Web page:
Dorn was instrumental in passing legislation that appropriates $2 million in each of the next two years to help Gage County pay its costs of a federal judgment in the so-called Beatrice Six case.
The Millard superintendent’s new salary is 6.25 times the minimum salary for a teacher with a bachelor’s degree, $40,450. What message is a teacher to draw from this? a Pulse writer asks.
Gov. Pete Ricketts on Tuesday signed a bill to help Gage County pay six people wrongly convicted of a 1985 murder, but said he had concerns over the precedent set by doing so.
Two Nebraska inmates who won the right to marry in 2019 never will, and the potential precedent that their case could have established has disappeared after one of their deaths earlier this year.
Court documents show that the then-acting chief and an attorney both recommended that Bellevue's former police chief, Mark Elbert, be fired. He was instead given a reprimand.
Gage County officials said a plan to appropriate $4 million in state funds toward paying a $28 million wrongful conviction judgment would help the county shed a heavy tax burden on its citizens.
The county expects to collect a total of $5.98 million from the insurance carriers to put toward the $28.1 million judgment.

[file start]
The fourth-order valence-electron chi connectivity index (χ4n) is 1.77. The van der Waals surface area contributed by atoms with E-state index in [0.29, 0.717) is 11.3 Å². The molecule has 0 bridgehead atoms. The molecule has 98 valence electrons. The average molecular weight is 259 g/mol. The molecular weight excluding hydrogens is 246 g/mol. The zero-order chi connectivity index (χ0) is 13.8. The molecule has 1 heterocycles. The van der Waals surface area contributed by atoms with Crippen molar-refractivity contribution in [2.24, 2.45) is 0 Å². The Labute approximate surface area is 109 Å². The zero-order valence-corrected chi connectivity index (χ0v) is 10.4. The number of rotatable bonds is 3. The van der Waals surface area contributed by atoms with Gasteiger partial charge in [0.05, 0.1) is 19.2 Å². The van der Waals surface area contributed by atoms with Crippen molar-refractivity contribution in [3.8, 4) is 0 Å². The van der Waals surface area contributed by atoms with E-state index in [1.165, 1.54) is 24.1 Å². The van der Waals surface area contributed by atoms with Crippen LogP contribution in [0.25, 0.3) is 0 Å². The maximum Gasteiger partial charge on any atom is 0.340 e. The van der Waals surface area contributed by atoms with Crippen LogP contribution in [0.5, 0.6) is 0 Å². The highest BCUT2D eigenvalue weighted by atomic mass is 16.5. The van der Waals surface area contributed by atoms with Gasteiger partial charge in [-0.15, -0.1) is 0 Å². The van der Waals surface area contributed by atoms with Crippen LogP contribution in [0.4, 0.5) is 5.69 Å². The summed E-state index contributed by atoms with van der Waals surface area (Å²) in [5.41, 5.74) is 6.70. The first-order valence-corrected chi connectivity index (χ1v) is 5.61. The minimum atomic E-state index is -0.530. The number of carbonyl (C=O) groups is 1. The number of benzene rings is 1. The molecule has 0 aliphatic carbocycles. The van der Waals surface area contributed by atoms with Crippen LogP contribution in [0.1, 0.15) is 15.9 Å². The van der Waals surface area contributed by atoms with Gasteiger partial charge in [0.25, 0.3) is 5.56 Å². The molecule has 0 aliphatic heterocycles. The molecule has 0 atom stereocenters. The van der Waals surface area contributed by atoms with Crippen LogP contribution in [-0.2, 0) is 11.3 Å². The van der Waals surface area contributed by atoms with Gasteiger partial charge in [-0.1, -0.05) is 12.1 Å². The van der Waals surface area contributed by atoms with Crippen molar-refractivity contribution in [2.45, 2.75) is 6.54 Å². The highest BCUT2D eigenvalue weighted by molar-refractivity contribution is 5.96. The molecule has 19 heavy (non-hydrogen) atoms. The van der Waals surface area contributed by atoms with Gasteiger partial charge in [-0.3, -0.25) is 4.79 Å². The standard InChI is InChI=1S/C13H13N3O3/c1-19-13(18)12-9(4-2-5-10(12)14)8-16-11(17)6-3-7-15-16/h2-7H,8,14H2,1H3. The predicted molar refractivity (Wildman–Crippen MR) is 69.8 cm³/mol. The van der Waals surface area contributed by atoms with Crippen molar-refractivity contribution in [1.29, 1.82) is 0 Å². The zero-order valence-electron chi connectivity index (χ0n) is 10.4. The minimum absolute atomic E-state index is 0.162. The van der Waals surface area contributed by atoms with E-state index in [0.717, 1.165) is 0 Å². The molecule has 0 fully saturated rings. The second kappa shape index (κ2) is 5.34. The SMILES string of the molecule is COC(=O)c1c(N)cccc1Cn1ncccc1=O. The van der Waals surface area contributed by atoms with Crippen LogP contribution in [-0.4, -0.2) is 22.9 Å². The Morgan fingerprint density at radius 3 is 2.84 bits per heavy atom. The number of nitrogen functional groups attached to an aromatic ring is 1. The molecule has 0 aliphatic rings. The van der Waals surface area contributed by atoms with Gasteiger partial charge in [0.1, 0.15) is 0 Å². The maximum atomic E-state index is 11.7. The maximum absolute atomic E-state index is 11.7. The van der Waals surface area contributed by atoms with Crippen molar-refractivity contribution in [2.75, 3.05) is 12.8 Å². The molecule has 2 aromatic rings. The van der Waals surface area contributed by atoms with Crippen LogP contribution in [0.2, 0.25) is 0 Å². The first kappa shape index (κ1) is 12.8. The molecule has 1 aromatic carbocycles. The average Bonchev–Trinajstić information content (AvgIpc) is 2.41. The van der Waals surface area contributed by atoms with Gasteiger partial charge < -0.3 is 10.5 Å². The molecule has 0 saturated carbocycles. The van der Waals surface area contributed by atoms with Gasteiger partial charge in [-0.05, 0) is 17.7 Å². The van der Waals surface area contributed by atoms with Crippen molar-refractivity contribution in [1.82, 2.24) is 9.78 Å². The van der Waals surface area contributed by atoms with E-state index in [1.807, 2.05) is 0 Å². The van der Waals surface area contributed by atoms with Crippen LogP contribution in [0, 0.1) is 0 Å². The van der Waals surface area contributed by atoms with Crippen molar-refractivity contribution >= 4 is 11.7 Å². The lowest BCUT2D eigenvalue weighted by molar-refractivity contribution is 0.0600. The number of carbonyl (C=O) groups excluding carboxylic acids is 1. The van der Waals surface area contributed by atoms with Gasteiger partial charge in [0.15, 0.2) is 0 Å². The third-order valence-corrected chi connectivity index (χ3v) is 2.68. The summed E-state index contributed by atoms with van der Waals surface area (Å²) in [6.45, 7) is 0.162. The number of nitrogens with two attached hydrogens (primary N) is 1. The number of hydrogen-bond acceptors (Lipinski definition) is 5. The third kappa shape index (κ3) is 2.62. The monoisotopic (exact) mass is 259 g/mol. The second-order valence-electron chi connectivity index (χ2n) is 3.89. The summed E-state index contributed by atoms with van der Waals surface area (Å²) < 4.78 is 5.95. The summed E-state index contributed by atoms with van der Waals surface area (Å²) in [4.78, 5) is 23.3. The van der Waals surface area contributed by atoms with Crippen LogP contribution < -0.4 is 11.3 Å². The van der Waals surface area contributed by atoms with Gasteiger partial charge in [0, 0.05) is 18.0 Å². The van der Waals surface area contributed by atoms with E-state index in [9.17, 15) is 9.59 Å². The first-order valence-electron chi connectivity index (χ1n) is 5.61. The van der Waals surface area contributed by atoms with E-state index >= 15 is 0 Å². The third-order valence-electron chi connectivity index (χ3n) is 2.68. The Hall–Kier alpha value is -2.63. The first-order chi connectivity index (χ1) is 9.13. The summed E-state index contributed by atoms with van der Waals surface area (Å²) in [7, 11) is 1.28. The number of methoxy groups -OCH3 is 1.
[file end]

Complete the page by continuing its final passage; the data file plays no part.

After 25 years living under the shadow of one of the nation's most notorious murder cases, O.J. Simpson says his life has entered a phase he calls the "no negative zone."
Gage County has made the first of several payments to those wrongly convicted of a 1985 slaying in Beatrice.
Dear Amy:I am the proud mom of two young adults, ages 25 and 22. I do not like or approve of my 22-year-old daughter's boyfriend! He just does…
The proposal would define industrial hemp the same way it is defined under the newly passed federal farm bill — as strains of the cannabis plant that are less than 0.3 percent tetrahydrocannabinol. That chemical, commonly known as THC, produces marijuana’s high.
Becoming a single mother at 20 didn't stop this Papillion mom from having a successful and fulfilling life. It shouldn't stop anyone.
LINCOLN— The Nebraska Supreme Court has ordered a 90-day suspension for a Beatrice lawyer who failed to properly communicate with a client.
In response to the client’s numerous questions about the case, Dustin Garrison offered clipped, evasive answers via Facebook. “We are fine. We won. Be happy. I can’t explain the whole process,” were among the messages Garrison sent to the client. Eventually, however, the judgment was reversed and the client retained a different attorney.